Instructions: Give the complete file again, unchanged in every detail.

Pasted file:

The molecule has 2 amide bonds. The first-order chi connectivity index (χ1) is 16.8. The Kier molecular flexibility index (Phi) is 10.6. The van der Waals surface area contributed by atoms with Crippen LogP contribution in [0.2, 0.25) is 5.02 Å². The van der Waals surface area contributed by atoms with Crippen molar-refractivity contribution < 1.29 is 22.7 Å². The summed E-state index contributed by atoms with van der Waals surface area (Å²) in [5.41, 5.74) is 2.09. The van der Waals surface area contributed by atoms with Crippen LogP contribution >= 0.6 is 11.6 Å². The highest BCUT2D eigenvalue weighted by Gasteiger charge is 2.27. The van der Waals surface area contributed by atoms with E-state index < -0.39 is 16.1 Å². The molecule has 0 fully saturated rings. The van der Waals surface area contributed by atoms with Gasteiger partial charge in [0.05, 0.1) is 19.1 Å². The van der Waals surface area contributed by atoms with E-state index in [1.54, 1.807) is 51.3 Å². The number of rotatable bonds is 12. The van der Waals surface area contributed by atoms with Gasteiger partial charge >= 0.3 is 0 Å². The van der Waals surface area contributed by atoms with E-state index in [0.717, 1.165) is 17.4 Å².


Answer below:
The molecule has 2 amide bonds. The first-order chi connectivity index (χ1) is 16.8. The Kier molecular flexibility index (Phi) is 10.6. The van der Waals surface area contributed by atoms with Crippen LogP contribution in [0.2, 0.25) is 5.02 Å². The van der Waals surface area contributed by atoms with Crippen molar-refractivity contribution < 1.29 is 22.7 Å². The summed E-state index contributed by atoms with van der Waals surface area (Å²) in [5.41, 5.74) is 2.09. The van der Waals surface area contributed by atoms with Crippen LogP contribution >= 0.6 is 11.6 Å². The highest BCUT2D eigenvalue weighted by Gasteiger charge is 2.27. The van der Waals surface area contributed by atoms with E-state index < -0.39 is 16.1 Å². The molecule has 0 fully saturated rings. The van der Waals surface area contributed by atoms with Gasteiger partial charge in [0.05, 0.1) is 19.1 Å². The van der Waals surface area contributed by atoms with E-state index in [1.54, 1.807) is 51.3 Å². The number of rotatable bonds is 12. The van der Waals surface area contributed by atoms with Gasteiger partial charge >= 0.3 is 0 Å². The van der Waals surface area contributed by atoms with E-state index in [0.717, 1.165) is 17.4 Å².